It’s Time for Your Annual Flu Vaccine.

Although many of us are grateful that the weather is finally turning cooler, it also reminds us that flu (influenza) season is here and it’s time to get the vaccine.

Generally, the yearly up-tick in flu activity begins as early as October and continues as late as May.

It’s Not Just a Cold.

The flu is a contagious respiratory illness caused by viruses, but is different from a common cold. The illness ranges from mild to severe and can even lead to death. Older adults, young children, pregnant women and people with certain health conditions are at highest risk of developing serious complications from the flu.

Complications of the flu can include bacterial pneumonia, ear infections, sinus infections, dehydration, and worsening of chronic medical conditions, such as congestive heart failure, asthma, or diabetes, according to the Centers for Disease Control and Prevention (CDC).

What Are the Symptoms?

Unlike a cold, the flu usually comes on suddenly. Symptoms can include: fever, cough, sore throat, runny or congested nose, body aches, headache, fatigue, vomiting and diarrhea.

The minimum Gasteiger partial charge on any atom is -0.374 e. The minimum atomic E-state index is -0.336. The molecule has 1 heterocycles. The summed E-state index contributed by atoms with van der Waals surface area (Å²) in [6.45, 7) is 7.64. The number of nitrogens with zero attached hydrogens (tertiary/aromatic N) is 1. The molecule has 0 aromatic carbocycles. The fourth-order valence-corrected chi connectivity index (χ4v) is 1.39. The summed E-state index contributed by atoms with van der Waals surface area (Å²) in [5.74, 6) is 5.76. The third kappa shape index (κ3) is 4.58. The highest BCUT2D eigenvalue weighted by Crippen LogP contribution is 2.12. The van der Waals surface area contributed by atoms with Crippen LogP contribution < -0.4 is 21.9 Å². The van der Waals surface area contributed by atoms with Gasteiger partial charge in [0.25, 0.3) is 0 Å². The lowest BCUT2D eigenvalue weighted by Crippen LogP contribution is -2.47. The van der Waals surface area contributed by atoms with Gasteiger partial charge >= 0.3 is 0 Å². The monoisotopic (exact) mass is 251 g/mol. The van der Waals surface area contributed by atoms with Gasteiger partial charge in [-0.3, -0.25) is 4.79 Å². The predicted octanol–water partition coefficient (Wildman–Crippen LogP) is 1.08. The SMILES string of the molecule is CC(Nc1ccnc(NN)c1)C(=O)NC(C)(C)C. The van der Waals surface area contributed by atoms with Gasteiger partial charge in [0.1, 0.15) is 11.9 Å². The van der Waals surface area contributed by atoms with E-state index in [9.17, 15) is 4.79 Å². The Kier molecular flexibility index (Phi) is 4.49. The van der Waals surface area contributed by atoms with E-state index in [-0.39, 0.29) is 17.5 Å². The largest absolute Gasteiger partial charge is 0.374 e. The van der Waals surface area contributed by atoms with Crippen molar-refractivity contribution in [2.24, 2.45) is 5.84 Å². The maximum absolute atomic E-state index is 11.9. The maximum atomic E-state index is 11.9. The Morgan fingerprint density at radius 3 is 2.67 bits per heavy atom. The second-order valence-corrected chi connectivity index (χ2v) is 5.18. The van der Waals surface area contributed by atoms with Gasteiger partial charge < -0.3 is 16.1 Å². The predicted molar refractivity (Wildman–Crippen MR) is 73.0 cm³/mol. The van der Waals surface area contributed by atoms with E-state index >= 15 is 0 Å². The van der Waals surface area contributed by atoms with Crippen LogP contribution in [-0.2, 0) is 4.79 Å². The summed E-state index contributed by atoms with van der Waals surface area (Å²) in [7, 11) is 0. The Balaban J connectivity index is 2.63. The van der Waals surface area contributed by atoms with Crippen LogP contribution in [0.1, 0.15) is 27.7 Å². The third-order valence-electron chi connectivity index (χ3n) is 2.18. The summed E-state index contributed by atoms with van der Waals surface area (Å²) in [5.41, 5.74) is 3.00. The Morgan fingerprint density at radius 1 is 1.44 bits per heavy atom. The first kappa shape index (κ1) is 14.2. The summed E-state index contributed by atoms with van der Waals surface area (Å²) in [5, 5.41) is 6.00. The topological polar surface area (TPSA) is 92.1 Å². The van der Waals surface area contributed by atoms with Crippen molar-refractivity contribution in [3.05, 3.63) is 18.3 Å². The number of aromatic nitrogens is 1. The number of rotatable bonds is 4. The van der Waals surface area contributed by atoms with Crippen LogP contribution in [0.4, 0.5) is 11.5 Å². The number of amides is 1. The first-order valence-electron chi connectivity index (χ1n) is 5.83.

How Is It Spread?

Unfortunately, it’s fairly easily to spread. Viruses can travel in the air when an infected person coughs, sneezes or talks. You can get infected, for example, if the virus lands in your mouth or nose. Another way the flu is spread is by touching a surface that has the flu virus on it and then touching your eyes, mouth or nose.

Once exposed to the flu, it usually takes one to four days until symptoms begin. So, you can spread the illness to others before you are aware you are sick.

It’s Time to Get the Vaccine.

Getting an annual flu vaccine is the first and best way to protect yourself and your family from the flu, according to the (CDC). The CDC also recommends that everyone six months and older get the vaccine by the end of October.

Although the vaccine is widely effective, some people may still get sick. However, the illness is usually milder.

Finally, be sure to consult with a healthcare professional if you have questions or concerns about getting the flu vaccine.

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